If you’d like to see some of these fabulous creatures for yourself, you are in luck. Naturalist Stewart Wechsler has scheduled two salamander outings this Valentine’s week. Both are for general-interest nature fans and no equipment other than a flashlight is needed. Kids are welcome.

The first program is on Valentine’s Night, from 6:30-8 p.m. Tuesday. The second is from 4:30-6:30 p.m. Saturday. For both, meet in front of the Camp Long Lodge building, on Southwest Dawson Street, just east of 35th Avenue Southwest in West Seattle. The Salamander Love Night adventures are priced from $1-$20, your choice, based on ability to pay.

If you like this sort of thing, the most beautiful book I have ever read on salamanders and all things wetlands is Swampwalker’s Journal, A Wetlands Year, by David M. Carroll (Mariner Books, 1999). Winner of the prestigious John Burroughs Medal for nature writing, Carroll in 2006 won a MacArthur Foundation “genius award” for his writing and illustrations, and for good reason. His accounts of watching spring come alive as he wades a series of woodland wetlands and ponds near his home in New Hampshire are pure poetry. His love of salamanders (and turtles) is most evident.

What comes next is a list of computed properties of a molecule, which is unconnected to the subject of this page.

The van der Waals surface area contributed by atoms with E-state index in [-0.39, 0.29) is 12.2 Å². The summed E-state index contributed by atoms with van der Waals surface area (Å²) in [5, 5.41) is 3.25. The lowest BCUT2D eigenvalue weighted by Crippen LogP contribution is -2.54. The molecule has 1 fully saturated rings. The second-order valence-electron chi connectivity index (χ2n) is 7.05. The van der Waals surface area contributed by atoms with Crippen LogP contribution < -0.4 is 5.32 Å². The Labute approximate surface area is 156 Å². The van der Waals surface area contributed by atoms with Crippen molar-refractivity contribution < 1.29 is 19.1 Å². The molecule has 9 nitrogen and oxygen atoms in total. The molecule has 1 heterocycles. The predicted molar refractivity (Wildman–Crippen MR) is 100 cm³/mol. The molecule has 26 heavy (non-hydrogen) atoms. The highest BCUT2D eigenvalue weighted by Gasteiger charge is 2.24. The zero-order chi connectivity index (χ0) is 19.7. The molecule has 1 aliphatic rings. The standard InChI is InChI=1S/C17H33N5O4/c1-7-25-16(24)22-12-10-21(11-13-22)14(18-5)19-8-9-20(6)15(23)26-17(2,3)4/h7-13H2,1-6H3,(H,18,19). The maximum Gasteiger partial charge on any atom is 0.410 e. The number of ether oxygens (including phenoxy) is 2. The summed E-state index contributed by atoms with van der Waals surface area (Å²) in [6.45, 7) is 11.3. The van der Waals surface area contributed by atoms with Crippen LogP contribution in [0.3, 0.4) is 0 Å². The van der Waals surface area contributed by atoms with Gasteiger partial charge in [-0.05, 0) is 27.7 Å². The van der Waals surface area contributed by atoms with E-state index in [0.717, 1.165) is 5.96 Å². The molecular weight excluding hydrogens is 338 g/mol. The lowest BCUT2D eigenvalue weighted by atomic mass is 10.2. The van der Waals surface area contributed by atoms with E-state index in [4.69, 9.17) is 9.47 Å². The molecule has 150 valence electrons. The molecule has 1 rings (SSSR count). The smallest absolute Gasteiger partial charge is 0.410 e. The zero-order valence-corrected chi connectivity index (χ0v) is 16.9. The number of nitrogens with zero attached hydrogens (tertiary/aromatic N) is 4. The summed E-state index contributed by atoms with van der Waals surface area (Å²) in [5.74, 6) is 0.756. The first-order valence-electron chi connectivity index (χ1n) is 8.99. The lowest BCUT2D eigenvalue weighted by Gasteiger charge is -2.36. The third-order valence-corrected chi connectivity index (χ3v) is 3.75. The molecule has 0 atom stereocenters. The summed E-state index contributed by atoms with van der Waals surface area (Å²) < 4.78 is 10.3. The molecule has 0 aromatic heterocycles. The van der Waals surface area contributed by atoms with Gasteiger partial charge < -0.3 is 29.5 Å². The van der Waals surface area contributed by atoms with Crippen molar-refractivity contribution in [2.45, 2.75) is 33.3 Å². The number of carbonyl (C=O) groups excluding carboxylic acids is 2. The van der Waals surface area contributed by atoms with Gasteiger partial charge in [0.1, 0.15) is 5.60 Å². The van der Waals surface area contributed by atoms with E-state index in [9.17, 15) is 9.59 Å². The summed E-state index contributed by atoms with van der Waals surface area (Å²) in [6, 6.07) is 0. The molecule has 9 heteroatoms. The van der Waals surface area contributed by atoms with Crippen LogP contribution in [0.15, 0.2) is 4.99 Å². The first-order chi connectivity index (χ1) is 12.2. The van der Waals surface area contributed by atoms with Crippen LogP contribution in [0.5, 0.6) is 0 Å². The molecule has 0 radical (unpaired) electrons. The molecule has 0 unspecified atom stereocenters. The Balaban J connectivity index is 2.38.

David Carroll’s ode to wetland creatures is one of my favorite books



February 6, 2012 at 7:00 AM

Science talk TONIGHT on Elwha River recovery by George Pess

George Pess at NOAA’s Northwest Fisheries Science Center in Seattle is one of the most experienced scientists at work on the Elwha River restoration effort — with more than a decade of field work under his belt leading baseline monitoring work on the river. George Pess records data while doing baseline research on a floodplain…



February 2, 2012 at 3:04 PM

Pup has a second check up, takes a big swim

The Seattle Aquarium sent over this video just now of Aniak’s pup having her second check up. Born last month, she’s nearly doubled her weight already and is doing just fine Here she is having her check up and a swim. She needs to be faster at eating treats though if she wants to beat her…